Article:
# Calculate all combinations of K items selected from a set of size N

Given a set of N items, we need to calculate all subsets of K items. In each calculated subset, the selected items must appear only one time (no repetitions). In addition, the order of selected items should follow the criteria chosen for the entire set of N items.

In the following sections, it is always assumed that the elements in the original set are all *unique and sorted according to some criteria.*

## An example

For easy of understanding, let’s consider a set of 5 characters: { ‘a’, ‘b’, ‘c’, ‘d’, ‘e’ }.

The goal of this post is to provide a basic algorithm to calculate all combinations of size k <= 5.

For example, if k = 4, then the combinations will be:

- { ‘a’, ‘b’, ‘c’, ‘d’ }
- { ‘a’, ‘b’, ‘c’, ‘e’ }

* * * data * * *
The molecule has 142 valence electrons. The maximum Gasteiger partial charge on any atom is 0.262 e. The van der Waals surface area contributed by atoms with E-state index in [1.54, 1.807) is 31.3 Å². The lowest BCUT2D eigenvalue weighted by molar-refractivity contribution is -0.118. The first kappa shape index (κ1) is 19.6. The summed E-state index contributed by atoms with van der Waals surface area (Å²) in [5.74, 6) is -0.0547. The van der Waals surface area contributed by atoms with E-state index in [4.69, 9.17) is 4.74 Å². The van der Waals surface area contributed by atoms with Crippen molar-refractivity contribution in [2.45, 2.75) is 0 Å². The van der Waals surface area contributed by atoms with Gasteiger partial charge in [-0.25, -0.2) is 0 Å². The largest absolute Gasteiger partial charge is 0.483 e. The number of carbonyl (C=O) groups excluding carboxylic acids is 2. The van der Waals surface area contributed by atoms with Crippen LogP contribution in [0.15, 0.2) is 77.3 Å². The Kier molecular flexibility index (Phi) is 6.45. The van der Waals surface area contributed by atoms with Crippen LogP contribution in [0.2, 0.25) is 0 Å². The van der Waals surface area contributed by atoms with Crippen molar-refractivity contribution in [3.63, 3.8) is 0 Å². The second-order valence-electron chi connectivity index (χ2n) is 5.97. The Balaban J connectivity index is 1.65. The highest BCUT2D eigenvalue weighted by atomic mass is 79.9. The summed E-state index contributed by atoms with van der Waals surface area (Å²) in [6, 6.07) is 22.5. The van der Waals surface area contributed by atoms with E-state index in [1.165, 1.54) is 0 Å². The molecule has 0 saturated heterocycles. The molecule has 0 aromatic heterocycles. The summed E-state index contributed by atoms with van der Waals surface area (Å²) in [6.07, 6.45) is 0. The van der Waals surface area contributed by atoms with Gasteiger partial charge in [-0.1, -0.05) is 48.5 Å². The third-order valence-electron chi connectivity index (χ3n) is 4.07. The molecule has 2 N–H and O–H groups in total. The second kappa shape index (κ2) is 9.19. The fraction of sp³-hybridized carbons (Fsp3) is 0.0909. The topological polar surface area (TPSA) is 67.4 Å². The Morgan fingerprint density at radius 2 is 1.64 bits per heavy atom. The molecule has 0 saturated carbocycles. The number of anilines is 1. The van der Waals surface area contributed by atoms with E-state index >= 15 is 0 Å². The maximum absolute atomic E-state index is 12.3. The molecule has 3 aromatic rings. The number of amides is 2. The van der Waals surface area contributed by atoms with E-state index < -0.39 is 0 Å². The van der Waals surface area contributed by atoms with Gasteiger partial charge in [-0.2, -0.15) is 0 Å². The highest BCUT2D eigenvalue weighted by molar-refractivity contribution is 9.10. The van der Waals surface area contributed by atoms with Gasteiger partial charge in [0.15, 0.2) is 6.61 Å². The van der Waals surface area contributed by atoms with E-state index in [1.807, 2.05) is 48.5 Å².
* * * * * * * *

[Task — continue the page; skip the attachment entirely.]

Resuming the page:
- { ‘a’, ‘b’, ‘d’, ‘e’ }
- { ‘a’, ‘c’, ‘d’, ‘e’ }
- { ‘b’, ‘c’, ‘d’, ‘e’ }

Each of the selected items occurs only once in the calculated set (combinations with no repetitions).

## How to calculate the expected number of combinations?

The **number of combinations of size k from a set of n elements** is calculated as:

nCk = n! / ( k! * (n-k)! )

where **!** denotes the factorial operation.

## A first approach: the brute force (iterative method)

The following code provides all possible combinations of size K from a vector of N items.

This code assumes that the input values are sorted according to some criteria and are *unique* inside the input vector.

The proposed code is basically a brute force algorithm that checks all possible combinations of size k and stores them inside an output vector.